Although she was unsuccessful at catching her target species, she managed to find not just one but TWO Gilbert’s Potoroo sitting in her cage traps when she came to check them. The first one she wrote off as a “funny-looking bandicoot” and released it without too much fuss. The second time a similar-looking animal caused her to alert her supervisors, and boom! After 115 years without sightings, the Gilbert’s Potoroo was confirmed alive and kicking. Very exciting indeed.
Since this rediscovery, the population was estimated to be extremely small but stable with about 40 individuals – some of whom have been moved to nearby predator-free islands and a captive breeding program has been trialed, all with the aim of improving the fate of Australia’s rarest marsupial mammals.
3. Bridled Nail-tail Wallaby
The Bridled Nail-tail Wallaby has perhaps one of the more bizarre stories of Australian mammal re-discoveries. It was 1973 and a fencing contractor working on a station in mid-Queensland was enjoying his lunch break. As he munched his sandwich, he read through the magazine article it had been wrapped in – a feature from “Woman’s Day” with illustrations of Australia’s extinct species. One of the wallaby images caught his eye – as he was sure he’d seen them knocking about the area he’d been fencing.
Going off his gut instinct, he reported his suspicion, and after research experts came out to verify the sighting, the re-discovery of the Bridled Nail-tail Wallaby was announced. It hadn’t been seen since 1937, missing in action for 36 years.
Immediate action was taken by the Queensland government to convert Taunton Cattle Station into Taunton National Park in order to protect this remnant population of threatened wallabies. A small number of wallabies were also reintroduced into Australian Wildlife Conservancy’s predator-proof fenced sanctuary, Scotia, in western New South Wales where their numbers have risen without the threat of feral cat and fox predation. This insurance population is a very important conservation measure for protecting the Bridled Nail-tail Wallaby into what has become a much brighter future for the species.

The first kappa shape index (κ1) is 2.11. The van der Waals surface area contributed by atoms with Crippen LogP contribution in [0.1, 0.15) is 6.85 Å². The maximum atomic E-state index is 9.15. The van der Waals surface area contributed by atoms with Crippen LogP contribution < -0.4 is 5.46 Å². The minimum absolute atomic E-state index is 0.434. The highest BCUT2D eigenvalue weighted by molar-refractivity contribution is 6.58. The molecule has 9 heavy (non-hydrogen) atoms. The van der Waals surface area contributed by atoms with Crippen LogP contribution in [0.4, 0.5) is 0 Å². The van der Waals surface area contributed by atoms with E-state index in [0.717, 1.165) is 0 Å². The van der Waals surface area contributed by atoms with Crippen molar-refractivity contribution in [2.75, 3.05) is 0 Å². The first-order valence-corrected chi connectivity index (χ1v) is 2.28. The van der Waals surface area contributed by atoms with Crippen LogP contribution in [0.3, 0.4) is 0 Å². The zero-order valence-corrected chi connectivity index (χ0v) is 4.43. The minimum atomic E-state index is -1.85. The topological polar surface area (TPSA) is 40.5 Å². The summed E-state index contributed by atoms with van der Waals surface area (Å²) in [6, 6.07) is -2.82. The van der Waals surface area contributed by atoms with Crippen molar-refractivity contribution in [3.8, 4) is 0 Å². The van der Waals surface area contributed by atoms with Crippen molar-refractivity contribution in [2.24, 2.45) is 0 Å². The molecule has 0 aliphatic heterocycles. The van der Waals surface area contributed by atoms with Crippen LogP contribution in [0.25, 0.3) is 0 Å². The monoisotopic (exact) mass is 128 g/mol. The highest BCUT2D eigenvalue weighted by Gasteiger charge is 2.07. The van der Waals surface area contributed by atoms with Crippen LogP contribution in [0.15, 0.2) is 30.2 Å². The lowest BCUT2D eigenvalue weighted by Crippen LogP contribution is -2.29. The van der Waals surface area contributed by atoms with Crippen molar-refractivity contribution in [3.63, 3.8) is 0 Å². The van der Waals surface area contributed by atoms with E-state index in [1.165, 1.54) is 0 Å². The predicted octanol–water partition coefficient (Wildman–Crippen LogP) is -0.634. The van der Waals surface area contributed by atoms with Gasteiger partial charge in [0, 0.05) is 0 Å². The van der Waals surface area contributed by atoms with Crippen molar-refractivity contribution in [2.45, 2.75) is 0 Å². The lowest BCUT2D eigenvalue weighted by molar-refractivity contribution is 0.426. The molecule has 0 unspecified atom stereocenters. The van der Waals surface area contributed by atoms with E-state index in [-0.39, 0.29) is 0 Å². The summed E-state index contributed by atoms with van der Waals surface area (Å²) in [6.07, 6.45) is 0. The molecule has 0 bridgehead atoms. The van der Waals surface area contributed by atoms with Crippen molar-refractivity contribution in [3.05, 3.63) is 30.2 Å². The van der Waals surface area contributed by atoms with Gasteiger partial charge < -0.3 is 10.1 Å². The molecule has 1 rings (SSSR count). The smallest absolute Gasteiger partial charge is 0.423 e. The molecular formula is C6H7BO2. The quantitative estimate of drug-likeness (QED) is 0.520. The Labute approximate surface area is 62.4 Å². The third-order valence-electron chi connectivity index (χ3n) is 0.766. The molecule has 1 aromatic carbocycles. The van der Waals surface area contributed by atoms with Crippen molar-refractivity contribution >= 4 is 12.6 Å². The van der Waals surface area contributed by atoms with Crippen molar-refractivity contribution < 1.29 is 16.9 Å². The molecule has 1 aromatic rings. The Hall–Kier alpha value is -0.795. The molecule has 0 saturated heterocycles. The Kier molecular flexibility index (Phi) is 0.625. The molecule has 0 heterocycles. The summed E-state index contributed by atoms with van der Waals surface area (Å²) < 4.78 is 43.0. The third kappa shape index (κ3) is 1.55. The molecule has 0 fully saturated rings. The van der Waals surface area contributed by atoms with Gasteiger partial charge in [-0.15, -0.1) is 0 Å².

In conclusion to this article, we should mention that these three mammal species we have featured aren’t the only ones that have been rediscovered some years after being declared extinct. That’s right – the Dibbler (Parantechinus apicalis), the Desert Rat-Kangaroo (Caloprymnus campestris), the Leadbeater’s Possum (Gymnobelideus leadbeateri) – to name a few have all been “lost-and-then-found” after lengthy periods of time.
The possibility of uncovering another species thought to be lost to extinction is an exciting prospect when surveying biodiversity or working in remote parts of the country. However, while exciting it can also be unfortunate that many of these species remain in critically low numbers in very small parts of their former range and continue to be at risk of “re-extinction”. This is because the same threats that initially caused their decline and presumed extinction continue to affect them.
Intervention by immediate and bold conservation action is critical following species rediscoveries to mitigate the threats that face them and fully capitalize on the “second chance” we are given to protect our natural capital.